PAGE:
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by Chris Hartigan
Web accessibility in higher education is not a new topic. For over 15 years most institutions have been working to insure that their web accessibility adheres to the standards and protocols set forth in Section 508 of the Rehabilitation Act of 1998 (even though 508, as written, does not automatically apply to institutions of higher education, even those that receive federal funding). And certainly before the benchmark of 508 came around colleges and universities have been leaders in making sure that technology usage around campus supported the diverse needs of the entire community. In fact, Section 504 of the Rehabilitation Act mandating accessibility for unilateral “program access” has been a requirement for many colleges and universities dating back to 1973.
But despite this history the topic of web accessibility in higher education remains top-of-mind and comes up every day in conversations that our team has with colleges and universities of all shapes and sizes. With institutions driving more and more communication and engagement through the web there is a greater dependence on digital platforms to serve an entirety of needs, but with upwards of 20% of all Americans dealing with disabilities that can make web navigation a challenge the challenge remains acute: how can colleges and universities continue to use the web to drive their business goals while at the same time fully meeting the needs of their entire community – including those members of the community that they don’t even know they have to serve. And of course there’s a carrot and a stick component to this challenge as well: solve the problem successfully and there are “inclusive” enrollment, retention and advancement benefits. Fail to solve the problem and there can be a very punishing financial and reputational impact. There are several articles that highlight some of the pain that colleges and universities have felt as a result of not adhering to web accessibility standards.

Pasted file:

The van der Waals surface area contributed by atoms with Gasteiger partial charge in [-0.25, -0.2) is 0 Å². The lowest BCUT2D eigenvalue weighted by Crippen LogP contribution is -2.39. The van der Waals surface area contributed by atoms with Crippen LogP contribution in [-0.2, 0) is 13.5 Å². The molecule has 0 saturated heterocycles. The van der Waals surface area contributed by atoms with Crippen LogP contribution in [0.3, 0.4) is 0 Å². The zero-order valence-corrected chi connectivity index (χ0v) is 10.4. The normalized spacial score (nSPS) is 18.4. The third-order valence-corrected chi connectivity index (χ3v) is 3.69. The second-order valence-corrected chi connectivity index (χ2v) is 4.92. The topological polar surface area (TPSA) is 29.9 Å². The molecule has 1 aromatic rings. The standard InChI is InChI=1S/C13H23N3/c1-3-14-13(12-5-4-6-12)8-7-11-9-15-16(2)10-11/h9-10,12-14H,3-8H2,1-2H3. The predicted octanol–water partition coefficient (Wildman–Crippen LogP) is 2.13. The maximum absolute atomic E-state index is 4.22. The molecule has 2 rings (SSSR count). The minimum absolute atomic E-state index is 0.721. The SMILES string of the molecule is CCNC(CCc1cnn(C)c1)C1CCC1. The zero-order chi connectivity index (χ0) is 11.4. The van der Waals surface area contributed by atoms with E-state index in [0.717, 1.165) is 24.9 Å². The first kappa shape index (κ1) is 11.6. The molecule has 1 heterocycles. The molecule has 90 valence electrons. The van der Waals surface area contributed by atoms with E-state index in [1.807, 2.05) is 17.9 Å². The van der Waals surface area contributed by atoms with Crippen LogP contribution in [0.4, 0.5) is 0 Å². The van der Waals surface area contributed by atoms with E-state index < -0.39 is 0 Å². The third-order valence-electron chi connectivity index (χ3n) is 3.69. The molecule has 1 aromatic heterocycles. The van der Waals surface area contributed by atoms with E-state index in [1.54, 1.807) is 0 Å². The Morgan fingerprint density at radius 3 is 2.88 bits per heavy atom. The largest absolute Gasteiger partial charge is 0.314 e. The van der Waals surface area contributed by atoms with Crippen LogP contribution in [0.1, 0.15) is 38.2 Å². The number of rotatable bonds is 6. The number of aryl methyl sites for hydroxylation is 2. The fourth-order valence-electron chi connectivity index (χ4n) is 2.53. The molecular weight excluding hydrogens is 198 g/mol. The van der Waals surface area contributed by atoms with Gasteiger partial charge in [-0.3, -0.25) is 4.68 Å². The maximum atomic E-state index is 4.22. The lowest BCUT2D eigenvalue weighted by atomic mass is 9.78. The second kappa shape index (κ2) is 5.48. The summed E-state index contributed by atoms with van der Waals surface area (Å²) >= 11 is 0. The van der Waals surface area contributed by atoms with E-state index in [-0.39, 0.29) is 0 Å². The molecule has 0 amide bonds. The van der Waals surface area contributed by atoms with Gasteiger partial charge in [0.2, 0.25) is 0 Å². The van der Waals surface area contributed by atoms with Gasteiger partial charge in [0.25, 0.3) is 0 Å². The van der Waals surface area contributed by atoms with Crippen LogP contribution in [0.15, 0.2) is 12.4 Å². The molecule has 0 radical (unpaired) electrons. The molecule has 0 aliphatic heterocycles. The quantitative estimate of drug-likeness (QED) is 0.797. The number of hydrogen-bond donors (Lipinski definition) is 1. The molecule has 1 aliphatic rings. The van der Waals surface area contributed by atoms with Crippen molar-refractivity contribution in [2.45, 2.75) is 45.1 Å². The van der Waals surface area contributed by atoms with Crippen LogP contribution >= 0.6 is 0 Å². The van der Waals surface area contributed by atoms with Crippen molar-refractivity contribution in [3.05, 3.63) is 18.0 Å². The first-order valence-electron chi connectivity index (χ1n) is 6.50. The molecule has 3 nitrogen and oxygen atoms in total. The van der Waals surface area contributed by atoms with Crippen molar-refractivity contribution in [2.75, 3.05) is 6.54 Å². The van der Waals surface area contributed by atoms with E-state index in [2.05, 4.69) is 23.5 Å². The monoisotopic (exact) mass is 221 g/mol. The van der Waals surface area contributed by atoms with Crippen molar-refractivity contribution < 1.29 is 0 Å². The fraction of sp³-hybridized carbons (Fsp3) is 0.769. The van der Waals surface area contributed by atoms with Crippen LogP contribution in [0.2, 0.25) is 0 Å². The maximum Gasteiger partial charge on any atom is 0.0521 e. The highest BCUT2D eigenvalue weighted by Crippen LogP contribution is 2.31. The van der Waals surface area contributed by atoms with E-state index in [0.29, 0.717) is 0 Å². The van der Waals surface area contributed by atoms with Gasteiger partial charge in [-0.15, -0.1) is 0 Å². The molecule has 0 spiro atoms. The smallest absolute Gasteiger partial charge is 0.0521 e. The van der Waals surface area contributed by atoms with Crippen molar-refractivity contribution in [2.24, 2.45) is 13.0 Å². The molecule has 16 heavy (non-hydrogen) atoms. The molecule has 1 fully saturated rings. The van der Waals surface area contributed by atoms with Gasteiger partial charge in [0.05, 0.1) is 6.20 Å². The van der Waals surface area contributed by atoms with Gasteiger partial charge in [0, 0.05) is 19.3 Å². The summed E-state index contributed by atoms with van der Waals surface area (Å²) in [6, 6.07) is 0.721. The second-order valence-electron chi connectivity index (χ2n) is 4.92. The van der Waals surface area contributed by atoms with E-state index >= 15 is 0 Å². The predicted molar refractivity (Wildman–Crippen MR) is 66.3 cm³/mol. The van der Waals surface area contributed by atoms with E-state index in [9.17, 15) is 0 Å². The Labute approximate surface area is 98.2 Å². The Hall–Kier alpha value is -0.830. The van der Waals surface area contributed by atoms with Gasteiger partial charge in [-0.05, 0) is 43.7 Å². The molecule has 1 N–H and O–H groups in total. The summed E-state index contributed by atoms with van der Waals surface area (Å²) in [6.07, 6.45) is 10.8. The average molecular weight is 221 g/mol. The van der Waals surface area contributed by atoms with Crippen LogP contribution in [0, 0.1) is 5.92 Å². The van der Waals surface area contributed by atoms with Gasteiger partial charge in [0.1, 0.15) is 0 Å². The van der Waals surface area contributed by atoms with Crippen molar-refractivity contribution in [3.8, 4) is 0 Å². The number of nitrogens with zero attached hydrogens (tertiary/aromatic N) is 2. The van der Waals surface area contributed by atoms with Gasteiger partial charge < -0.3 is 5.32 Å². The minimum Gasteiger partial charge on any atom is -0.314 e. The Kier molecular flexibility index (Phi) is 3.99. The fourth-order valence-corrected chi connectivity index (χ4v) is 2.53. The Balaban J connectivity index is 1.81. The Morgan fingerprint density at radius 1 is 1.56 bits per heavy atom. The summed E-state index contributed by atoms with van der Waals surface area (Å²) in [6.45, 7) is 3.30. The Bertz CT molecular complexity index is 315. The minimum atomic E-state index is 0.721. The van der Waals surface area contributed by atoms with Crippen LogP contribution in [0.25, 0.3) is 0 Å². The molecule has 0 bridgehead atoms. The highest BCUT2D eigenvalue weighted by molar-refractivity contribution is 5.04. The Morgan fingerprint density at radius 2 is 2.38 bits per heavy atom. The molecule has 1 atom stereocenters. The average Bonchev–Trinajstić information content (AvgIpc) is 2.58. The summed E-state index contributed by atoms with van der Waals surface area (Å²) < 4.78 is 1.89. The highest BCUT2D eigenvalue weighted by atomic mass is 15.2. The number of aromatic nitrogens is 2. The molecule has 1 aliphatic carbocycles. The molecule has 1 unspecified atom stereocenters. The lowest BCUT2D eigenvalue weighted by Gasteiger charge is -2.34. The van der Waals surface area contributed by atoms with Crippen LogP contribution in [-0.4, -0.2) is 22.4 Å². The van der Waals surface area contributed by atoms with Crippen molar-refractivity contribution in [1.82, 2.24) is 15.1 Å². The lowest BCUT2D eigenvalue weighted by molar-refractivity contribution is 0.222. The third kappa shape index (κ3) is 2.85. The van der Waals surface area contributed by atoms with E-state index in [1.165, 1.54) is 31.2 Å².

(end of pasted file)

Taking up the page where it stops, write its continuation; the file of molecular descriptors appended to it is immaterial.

The first point to take away from this discussion is that many schools recognize that Drupal is part of the solution when it comes to web accessibility (which is why our team is having so many conversations on the topic these days!). Drupal is a “modern” CMS, conceived well after the first Section 508 requirements were developed and it has evolved during a time when “accessibility-first” has become the norm for web design as opposed to an afterthought. Mobile and social have also been part of the Drupal lexicon from the very beginning, thus supporting the ability to deliver accessible web sites that are actually relevant to how people use and access the web today. And of course, Drupal is the standard CMS for the highest levels of the federal government (whitehouse.gov, education.gov, etc) and having these front-line partners collaborate with the larger Drupal community regarding Drupal’s support of web accessibility standards is a benefit that no other content management system can point to.
If you are considering working with Drupal (or if you already are) and want to make sure that your school’s web sites adhere to Section 508 compliance there are a myriad of available resources to help you, from full subject matter overviews in a higher education setting (here is a great one from one of our clients, University of Minnesota), to helpful white papers, and even “how-to” webinars. Also the biggest strength of Drupal is the community, and all it takes is a quick search on Drupal.org or DrupalModules.com to find several modules that have been contributed that you can use to help set up, scan, audit, and manage your Drupal website for accessibility. Curious as to which ones are used by more schools that others to help manage accessibility…? Just ask… the community is here to help you! More than anything, with Drupal you know that you are not in it alone – you are part of an encompassing effort that’s larger than your own site and that you will benefit from as a result.
The second point to take away from this discussion is that as you dig into this subject you will learn that achieving “accessibility” is about more than the platform you use – it’s also very much about how you use it. There’s a plethora of information to help in that area as well, so much that we'll save that for another post!
Most important with Drupal is that accessibility is not an afterthought, it’s core to the DNA of the platform and the community and that’s why more higher education institutions choose to build compliant, accessible websites on Drupal than any other system. So in the Drupal world accessibility is not a new topic but it can be a comfortable one and we want to help make it so for your institution.